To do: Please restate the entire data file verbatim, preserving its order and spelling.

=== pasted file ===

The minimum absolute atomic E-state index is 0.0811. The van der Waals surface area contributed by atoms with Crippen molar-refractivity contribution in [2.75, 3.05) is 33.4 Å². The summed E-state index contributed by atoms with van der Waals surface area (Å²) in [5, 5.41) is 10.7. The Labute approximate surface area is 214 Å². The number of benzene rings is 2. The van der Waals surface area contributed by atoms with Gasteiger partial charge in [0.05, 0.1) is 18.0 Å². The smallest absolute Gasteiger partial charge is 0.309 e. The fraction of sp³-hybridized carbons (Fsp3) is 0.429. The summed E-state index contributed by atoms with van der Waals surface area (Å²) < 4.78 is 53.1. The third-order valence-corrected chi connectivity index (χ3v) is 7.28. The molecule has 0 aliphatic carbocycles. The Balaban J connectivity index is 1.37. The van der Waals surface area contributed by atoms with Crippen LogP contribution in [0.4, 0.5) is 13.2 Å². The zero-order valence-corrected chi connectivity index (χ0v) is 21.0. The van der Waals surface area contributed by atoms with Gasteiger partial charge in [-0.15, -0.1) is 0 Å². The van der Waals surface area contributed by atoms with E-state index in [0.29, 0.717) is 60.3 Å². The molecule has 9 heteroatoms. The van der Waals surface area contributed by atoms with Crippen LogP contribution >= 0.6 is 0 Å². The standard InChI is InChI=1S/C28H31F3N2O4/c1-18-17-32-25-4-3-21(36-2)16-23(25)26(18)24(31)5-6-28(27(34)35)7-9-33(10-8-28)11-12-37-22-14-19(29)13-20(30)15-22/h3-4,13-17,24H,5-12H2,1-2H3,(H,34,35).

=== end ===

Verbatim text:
The minimum absolute atomic E-state index is 0.0811. The van der Waals surface area contributed by atoms with Crippen molar-refractivity contribution in [2.75, 3.05) is 33.4 Å². The summed E-state index contributed by atoms with van der Waals surface area (Å²) in [5, 5.41) is 10.7. The Labute approximate surface area is 214 Å². The number of benzene rings is 2. The van der Waals surface area contributed by atoms with Gasteiger partial charge in [0.05, 0.1) is 18.0 Å². The smallest absolute Gasteiger partial charge is 0.309 e. The fraction of sp³-hybridized carbons (Fsp3) is 0.429. The summed E-state index contributed by atoms with van der Waals surface area (Å²) < 4.78 is 53.1. The third-order valence-corrected chi connectivity index (χ3v) is 7.28. The molecule has 0 aliphatic carbocycles. The Balaban J connectivity index is 1.37. The van der Waals surface area contributed by atoms with Crippen LogP contribution in [0.4, 0.5) is 13.2 Å². The zero-order valence-corrected chi connectivity index (χ0v) is 21.0. The van der Waals surface area contributed by atoms with Gasteiger partial charge in [-0.15, -0.1) is 0 Å². The van der Waals surface area contributed by atoms with E-state index in [0.29, 0.717) is 60.3 Å². The molecule has 9 heteroatoms. The van der Waals surface area contributed by atoms with Crippen LogP contribution >= 0.6 is 0 Å². The standard InChI is InChI=1S/C28H31F3N2O4/c1-18-17-32-25-4-3-21(36-2)16-23(25)26(18)24(31)5-6-28(27(34)35)7-9-33(10-8-28)11-12-37-22-14-19(29)13-20(30)15-22/h3-4,13-17,24H,5-12H2,1-2H3,(H,34,35).